Friday, July 14, 2017


Summary: When a late-in-life love affair blooms between Mr. Forrest Payne, the owner of the Pink Slipper Gentleman’s Club, and Miss Beatrice Jordan, famous for stationing herself outside the club and yelling warnings of eternal damnation at the departing patrons, their wedding brings a legend to town. Mr. El Walker, the great guitar bluesman, gives a command performance in Plainview, Indiana, a place he’d sworn—for good reason—he’d never set foot in again.

But El is not the only Plainview native with a hurdle to overcome. A wildly philandering husband struggles at last to prove his faithfulness to his wife. A young transwoman lights out for Chicago to escape her father’s wrath and live an authentic life.

And then there are the lifelong friends, known locally as “The Supremes,” who show up every Sunday after church for lunch at Earl’s All-You-Can-Eat—Clarice, facing down her longed-for chance at a great career; Barbara Jean, grappling at last with the loss of a mother whose life humiliated both of them, and Odette, reaching for her husband through an anger of his that she does not understand.

Review: It goes without saying that the latest from Edward Kelsey Moore is a delightful read. Not since Eric Jerome Dickey burst upon the literary scene in the 90s has a male author written such well rounded, fully realized female characters. Moore's characters are thoughtful, insightful, funny women. They value friendship, family and love, and heaven help you if you mess with anyone they consider a friend or family member.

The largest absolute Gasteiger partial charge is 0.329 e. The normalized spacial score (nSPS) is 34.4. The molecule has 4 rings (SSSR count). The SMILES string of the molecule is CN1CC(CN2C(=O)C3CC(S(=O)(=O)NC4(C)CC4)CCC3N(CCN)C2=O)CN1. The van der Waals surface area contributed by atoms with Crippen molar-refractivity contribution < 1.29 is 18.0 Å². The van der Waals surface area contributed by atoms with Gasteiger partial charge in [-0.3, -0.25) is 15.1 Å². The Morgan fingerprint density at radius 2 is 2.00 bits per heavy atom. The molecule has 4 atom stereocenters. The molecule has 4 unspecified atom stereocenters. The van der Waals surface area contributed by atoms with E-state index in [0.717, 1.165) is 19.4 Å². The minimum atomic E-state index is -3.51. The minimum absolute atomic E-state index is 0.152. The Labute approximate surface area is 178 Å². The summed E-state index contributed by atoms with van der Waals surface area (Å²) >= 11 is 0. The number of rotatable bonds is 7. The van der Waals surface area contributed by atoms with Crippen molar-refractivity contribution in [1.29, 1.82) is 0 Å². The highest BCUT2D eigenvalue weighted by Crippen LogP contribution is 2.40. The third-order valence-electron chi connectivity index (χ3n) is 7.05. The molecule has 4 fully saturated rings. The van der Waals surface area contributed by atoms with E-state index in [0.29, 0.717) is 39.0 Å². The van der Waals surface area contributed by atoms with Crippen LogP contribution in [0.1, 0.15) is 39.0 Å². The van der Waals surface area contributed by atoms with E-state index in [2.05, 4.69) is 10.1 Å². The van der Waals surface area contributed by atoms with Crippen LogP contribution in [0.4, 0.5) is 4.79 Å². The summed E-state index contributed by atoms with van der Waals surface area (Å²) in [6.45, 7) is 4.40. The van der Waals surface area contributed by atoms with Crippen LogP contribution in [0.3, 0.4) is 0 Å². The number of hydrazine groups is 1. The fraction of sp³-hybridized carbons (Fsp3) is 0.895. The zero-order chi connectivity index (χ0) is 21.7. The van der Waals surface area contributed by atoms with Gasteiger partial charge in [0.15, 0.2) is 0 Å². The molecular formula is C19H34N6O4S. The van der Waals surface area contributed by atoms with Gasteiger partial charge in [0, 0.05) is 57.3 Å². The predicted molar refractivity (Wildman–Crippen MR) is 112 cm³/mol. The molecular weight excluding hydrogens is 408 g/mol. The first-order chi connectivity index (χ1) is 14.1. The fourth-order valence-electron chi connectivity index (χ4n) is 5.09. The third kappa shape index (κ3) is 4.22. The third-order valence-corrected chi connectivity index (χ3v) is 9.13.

The author was in St. Louis last night to talk about his latest and he dazzled the audience with his infectious smile and sense of humor. Though I've read both of the Supremes books, the characters came to life once again through his jocular style of reading. He even managed to find the humor in a loud book store patron who didn't seem to know, or care, that he'd interrupted an artist at work.

As Moore tells it, he came later in life to writing. A professional cellist for over 30 years, he's just now starting to realize that the writing could be a thing for him. He told us the story of an aunt that attended funerals regularly, even if the deceased was just a passing acquaintance - a real life Weeping Wanda if you will. But she didn't just attend the funerals, she took him along as a child, and when she returned home, she'd call her friends and rate them on the floral arrangements, how many were in attendance, how much people cried, etc. So when his publisher called to let him know that his first book had hit the New York Times bestseller list, what was his immediate thought? My obituary is going to be fabulous! How can you not love an author like that?

I'd certainly love to see more from the Supremes and the residents of Plainview, Indiana, but I'd be just as happy with anything else he writes. And I promise that if you read just one of Moore's books, you're going to want to read the other. And then you'll be like me, sitting around waiting to see what he does next. And whatever it is, you know that just like his obituary, it's going to be fabulous!

320 p.
Published: June 2017
Disclaimer: Copy of book received from publisher, opinions are my own.

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